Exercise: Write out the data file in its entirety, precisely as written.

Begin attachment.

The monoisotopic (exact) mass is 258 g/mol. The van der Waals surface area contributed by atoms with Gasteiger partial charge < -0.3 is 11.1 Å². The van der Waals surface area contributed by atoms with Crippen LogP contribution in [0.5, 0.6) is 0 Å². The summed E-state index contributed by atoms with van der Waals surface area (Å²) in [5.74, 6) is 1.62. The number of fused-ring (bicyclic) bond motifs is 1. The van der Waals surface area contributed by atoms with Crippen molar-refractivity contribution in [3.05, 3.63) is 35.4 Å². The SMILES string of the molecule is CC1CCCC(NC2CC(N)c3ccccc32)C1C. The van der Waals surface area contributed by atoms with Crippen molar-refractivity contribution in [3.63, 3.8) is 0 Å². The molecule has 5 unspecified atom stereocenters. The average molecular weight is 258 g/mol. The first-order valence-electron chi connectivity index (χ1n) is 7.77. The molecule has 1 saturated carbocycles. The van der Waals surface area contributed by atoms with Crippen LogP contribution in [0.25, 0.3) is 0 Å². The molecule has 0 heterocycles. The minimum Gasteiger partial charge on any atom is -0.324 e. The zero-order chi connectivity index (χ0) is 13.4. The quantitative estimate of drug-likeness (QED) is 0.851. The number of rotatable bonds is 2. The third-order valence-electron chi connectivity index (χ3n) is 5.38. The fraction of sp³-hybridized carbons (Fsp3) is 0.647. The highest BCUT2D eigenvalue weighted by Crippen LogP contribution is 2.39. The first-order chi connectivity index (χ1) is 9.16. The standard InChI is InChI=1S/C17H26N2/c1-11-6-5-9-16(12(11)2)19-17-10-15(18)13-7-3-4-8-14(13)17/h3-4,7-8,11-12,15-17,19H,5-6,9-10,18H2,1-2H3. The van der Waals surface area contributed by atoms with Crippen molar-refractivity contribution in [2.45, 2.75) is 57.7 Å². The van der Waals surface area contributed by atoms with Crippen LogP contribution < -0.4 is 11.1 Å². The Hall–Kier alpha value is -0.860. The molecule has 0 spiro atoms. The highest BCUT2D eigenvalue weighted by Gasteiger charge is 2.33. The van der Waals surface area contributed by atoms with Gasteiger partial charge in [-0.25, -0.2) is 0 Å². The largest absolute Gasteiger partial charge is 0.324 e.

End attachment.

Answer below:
The monoisotopic (exact) mass is 258 g/mol. The van der Waals surface area contributed by atoms with Gasteiger partial charge < -0.3 is 11.1 Å². The van der Waals surface area contributed by atoms with Crippen LogP contribution in [0.5, 0.6) is 0 Å². The summed E-state index contributed by atoms with van der Waals surface area (Å²) in [5.74, 6) is 1.62. The number of fused-ring (bicyclic) bond motifs is 1. The van der Waals surface area contributed by atoms with Crippen molar-refractivity contribution in [3.05, 3.63) is 35.4 Å². The SMILES string of the molecule is CC1CCCC(NC2CC(N)c3ccccc32)C1C. The van der Waals surface area contributed by atoms with Crippen molar-refractivity contribution in [3.63, 3.8) is 0 Å². The molecule has 5 unspecified atom stereocenters. The average molecular weight is 258 g/mol. The first-order valence-electron chi connectivity index (χ1n) is 7.77. The molecule has 1 saturated carbocycles. The van der Waals surface area contributed by atoms with Crippen LogP contribution in [0.25, 0.3) is 0 Å². The molecule has 0 heterocycles. The minimum Gasteiger partial charge on any atom is -0.324 e. The zero-order chi connectivity index (χ0) is 13.4. The quantitative estimate of drug-likeness (QED) is 0.851. The number of rotatable bonds is 2. The third-order valence-electron chi connectivity index (χ3n) is 5.38. The fraction of sp³-hybridized carbons (Fsp3) is 0.647. The highest BCUT2D eigenvalue weighted by Crippen LogP contribution is 2.39. The first-order chi connectivity index (χ1) is 9.16. The standard InChI is InChI=1S/C17H26N2/c1-11-6-5-9-16(12(11)2)19-17-10-15(18)13-7-3-4-8-14(13)17/h3-4,7-8,11-12,15-17,19H,5-6,9-10,18H2,1-2H3. The van der Waals surface area contributed by atoms with Crippen molar-refractivity contribution in [2.45, 2.75) is 57.7 Å². The van der Waals surface area contributed by atoms with Crippen LogP contribution < -0.4 is 11.1 Å². The Hall–Kier alpha value is -0.860. The molecule has 0 spiro atoms. The highest BCUT2D eigenvalue weighted by Gasteiger charge is 2.33. The van der Waals surface area contributed by atoms with Gasteiger partial charge in [-0.25, -0.2) is 0 Å². The largest absolute Gasteiger partial charge is 0.324 e.